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Yosemite Nature Notes 46(2) (1977)


A World Within

by Kristie L. Lewis

As you’ve strolled a riverbank in Yosemite, have you ever glanced up through the bright green, sun-drenched leaves of a White Alder? If you have, did you notice pale bumps or little galls on the leaves?

An exciting and beautiful microecosystem exists within the swollen gall tissue of the leaves of this alder (Alnus rhombifolia). A hand lens (10x) will reveal some of the minute inhabitants which are governed by the same biological principles that govern larger populations and communitites.

Spurred by inquiries of Park visitors, I began an investigation which eventually included the examination — with dissecting and compound microscopes — of 300 galls. The cycle of “who-ate-whom” emerged as four main food chains with alder leaves as primary producers, four minute plant feeders as primary consumers and one parasite and one predator as secondary consumers. The following diagram and food web delineate these interactions.
mites
[click to enlarge]
Figure 2

The shade-tolerant White Alder is abundant along watercourses in Yosemite, especially between 4-5,000 feet (1,200-1,500 m.). Though a plant can fix only a small percentage of the energy of the sun, the producer, in this case, supplies more than enough energy for its arachnid and insect herbivores. Forty-three percent of the alders examined had been attacked by gall mites to some extent; however, even heavily infested leaves remained attached and partially photosynthetic, with only minor leaf curling.

Mite galls, cataplasmas composed of enlarged parenchyma cells, are 1-2 mm. across and irregularly globose, the heaviest concentration of galls occurring generally in the basal half of the leave. During primary stages of growth, the gall tissue is green. As feeding progresses and callous-like growth continues, the gall fades to yellowish-green, takes on a reddish cast from the plant pigment, anthocyanin, and finally turns black or brown, an indication of fungal activity.

mite gall cross-section
[click to enlarge]
Cross-section

The Alder Gall Mite (Phytoptus laevis), an eriophyid mite (Koehler, 1976), causes the galls by its feeding. The mites are wormlike with two pairs of legs on the anterior portion of the body. They winter within terminal buds, where mating presumably occurs (Baker and Wharton, 1952). Eggs are laid on each leaf surface, and the population, by number of galls observed, seems to reach its peak in July. In older galls most eriophyid mites have been displaced by competing tarsonemid mites, possibly an undescribed species that will belong to the genus Eriotarsonemus (Koehler, 1976). These mites have a more classical appearance, with eight legs, a shorter, heavier body than the wormlike gall mites; however, the fourth pair of legs in the male is turned back and up and is used for clasping the female during copulation. As the tarsonemid mites prefer a humid, sheltered environment, the already-formed gall provides a favorable habitat for the invading mite. Outside the galls on the leaf surface, other primary consumers were spider mites of the family Tetranychidae, found free-roaming and also quiescent, beneath a web-like material, Wooly Alder Aphids (Prociphilus tessellatus), and unidentified green aphids, found mainly on the underside of the leaves.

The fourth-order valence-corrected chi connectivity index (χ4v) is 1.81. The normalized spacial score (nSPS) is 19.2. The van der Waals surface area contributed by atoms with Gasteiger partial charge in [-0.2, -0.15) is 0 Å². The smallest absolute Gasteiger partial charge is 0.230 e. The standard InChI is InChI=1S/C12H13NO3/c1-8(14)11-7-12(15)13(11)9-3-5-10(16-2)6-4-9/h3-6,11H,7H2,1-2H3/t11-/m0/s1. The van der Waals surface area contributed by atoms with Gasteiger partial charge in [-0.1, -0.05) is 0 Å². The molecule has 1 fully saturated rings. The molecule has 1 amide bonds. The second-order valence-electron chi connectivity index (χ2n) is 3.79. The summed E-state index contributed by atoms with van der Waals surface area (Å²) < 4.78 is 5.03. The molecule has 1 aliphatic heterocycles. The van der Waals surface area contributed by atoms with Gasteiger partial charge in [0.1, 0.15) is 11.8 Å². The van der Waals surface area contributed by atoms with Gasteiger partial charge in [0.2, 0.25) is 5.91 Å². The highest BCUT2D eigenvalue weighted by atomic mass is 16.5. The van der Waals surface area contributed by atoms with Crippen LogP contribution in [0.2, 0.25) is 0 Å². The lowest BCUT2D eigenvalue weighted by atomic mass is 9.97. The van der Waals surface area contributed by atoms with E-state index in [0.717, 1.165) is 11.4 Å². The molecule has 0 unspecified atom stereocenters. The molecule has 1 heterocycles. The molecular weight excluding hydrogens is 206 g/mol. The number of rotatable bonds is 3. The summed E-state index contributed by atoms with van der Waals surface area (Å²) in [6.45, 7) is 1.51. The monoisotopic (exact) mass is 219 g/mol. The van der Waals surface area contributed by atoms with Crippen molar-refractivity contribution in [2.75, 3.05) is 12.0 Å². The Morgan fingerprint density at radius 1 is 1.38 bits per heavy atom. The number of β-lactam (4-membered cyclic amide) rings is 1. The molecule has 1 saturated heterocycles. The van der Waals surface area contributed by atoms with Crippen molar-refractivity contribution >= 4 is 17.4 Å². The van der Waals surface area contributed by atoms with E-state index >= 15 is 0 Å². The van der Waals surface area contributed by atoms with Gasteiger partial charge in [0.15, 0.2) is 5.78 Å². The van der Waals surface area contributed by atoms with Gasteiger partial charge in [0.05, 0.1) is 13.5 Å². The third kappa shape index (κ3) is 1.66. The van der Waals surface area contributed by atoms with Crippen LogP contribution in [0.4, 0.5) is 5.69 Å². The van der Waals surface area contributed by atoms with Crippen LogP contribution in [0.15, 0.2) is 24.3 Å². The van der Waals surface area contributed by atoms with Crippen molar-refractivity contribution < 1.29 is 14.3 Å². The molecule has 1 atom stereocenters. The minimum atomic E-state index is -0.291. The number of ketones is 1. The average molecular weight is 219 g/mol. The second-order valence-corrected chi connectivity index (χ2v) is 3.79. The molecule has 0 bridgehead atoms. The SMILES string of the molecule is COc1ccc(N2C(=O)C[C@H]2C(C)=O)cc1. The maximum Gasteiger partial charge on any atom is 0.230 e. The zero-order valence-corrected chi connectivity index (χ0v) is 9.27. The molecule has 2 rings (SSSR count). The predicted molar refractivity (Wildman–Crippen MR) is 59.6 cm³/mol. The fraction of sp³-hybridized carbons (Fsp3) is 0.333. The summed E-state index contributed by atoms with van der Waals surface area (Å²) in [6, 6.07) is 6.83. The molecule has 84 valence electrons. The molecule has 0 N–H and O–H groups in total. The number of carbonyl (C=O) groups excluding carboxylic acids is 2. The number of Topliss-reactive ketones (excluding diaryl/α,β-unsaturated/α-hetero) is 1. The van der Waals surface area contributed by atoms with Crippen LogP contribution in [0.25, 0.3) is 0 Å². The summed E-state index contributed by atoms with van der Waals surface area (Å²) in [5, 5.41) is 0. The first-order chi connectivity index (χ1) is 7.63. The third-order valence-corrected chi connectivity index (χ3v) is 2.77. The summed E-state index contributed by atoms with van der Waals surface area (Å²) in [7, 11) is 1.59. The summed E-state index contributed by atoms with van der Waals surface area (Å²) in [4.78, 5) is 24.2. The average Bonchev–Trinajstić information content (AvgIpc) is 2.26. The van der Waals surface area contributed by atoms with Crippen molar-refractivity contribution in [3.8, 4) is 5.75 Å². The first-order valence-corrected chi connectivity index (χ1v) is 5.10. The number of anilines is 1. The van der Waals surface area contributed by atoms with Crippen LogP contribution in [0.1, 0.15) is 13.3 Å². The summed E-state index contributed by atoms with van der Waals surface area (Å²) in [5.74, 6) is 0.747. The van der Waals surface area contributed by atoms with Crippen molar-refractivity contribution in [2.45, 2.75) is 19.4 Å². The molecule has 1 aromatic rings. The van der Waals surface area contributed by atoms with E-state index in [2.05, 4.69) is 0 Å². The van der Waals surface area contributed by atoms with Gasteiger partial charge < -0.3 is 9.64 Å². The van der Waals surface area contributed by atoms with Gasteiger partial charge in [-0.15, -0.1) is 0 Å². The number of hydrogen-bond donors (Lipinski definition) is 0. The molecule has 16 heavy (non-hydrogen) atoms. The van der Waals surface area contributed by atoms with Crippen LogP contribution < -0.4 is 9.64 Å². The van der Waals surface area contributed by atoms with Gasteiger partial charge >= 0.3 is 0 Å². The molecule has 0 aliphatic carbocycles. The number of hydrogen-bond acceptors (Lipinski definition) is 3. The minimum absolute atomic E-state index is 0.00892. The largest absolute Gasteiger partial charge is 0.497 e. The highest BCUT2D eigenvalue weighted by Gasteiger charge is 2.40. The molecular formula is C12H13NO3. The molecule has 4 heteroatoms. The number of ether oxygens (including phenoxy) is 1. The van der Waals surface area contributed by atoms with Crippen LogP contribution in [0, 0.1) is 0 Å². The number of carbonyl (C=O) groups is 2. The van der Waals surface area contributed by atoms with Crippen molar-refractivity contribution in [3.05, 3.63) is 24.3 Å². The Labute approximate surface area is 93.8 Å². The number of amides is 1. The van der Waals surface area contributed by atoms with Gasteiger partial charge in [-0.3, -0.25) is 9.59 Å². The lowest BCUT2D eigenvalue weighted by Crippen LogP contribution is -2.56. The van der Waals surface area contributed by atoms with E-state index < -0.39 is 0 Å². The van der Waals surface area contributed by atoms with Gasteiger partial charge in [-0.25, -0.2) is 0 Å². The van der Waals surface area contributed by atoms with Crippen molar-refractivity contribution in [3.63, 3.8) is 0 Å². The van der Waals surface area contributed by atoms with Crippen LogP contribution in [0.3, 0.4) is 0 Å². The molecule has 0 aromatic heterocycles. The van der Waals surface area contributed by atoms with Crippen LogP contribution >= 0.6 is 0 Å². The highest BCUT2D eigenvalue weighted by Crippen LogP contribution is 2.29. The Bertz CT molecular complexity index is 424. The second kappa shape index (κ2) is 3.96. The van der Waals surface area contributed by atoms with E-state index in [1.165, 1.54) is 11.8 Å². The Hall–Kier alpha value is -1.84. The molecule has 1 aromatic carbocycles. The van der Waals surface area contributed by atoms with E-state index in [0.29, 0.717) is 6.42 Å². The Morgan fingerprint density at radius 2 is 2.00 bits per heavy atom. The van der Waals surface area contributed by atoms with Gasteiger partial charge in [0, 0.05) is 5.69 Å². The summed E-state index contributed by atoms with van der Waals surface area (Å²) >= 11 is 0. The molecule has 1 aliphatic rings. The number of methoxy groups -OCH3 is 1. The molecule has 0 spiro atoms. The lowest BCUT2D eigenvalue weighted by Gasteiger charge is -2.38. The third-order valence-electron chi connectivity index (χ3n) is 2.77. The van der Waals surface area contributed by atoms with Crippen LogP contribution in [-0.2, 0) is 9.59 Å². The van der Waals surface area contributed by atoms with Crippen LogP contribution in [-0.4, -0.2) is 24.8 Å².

Feeding on these primary consumers were some secondary consumers, including larvae of the parasitic chalcid wasp, family Eulophidae, enclosed within the galls, and predaceous mites, as yet unidentified, found within erupted galls and free-roaming. These organisms play vital roles in population regulation of herbivorous gall mites. Approximately twenty percent of the galls examined contained larval, pupal, or adult wasps, while thirty percent of those leaves examined held predaceous mites. Upon opening one gall, I watched an adult wasp emerge, dry its iridescent, translucent wings and walk from gall to gall in search of a feeding tube formed when eggs were oviposited earlier. It was fascinating to watch the tiny wasp clean itself, feed, whir its wings to warm up, then take off by catapulting itself into the air.

Gall-makers are very specific in selection of food plants. Galls are restricted almost exclusively to seed plants, except a few dipteran galls on fungi, mite galls on lichens, and nematode galls on algae and bryophtes (Brues, 1946). There is little similarity in plant families susceptible to gall-makers in Europe and North America. Since flora and insect fauna are quite similar on both continents, more uniformity would have suggested an earlier evolutionary origin of the gall-forming niche. In contrast, the “disparity leads one to believe that the various gall insect faunas must be of comparatively recent origin, and that they are undergoing speciation at an unusually rapid rate” (Brues, 1946). This statement seems true for my investigations. At least one mite may be a new species, and several aberrant individuals did not seem to fit into existing classifications. Though the forces of natural selection may have been blunted for contemporary, technological man, they are still acting on less shielded populations, shaping the evolution of minute creatures most fit to survive in gall tissue.

Though much of our attention in the last years has been directed outward toward the universe, there is much knowledge yet to be discovered in exploration of the worlds within the microcosm of an alder leaf.

Baker, Edward W. and G.W. Wharton, 1952, An Introduction to Acarology. The Macmillan Co.

Brues, Charles T., 1946, Insect Dietary, An Account of the Food Habits of Insects. Harvard University Press.

Koehler, C.S., Extension Entomologist-Plant Pathologist, August, 1976, Personal Communication.



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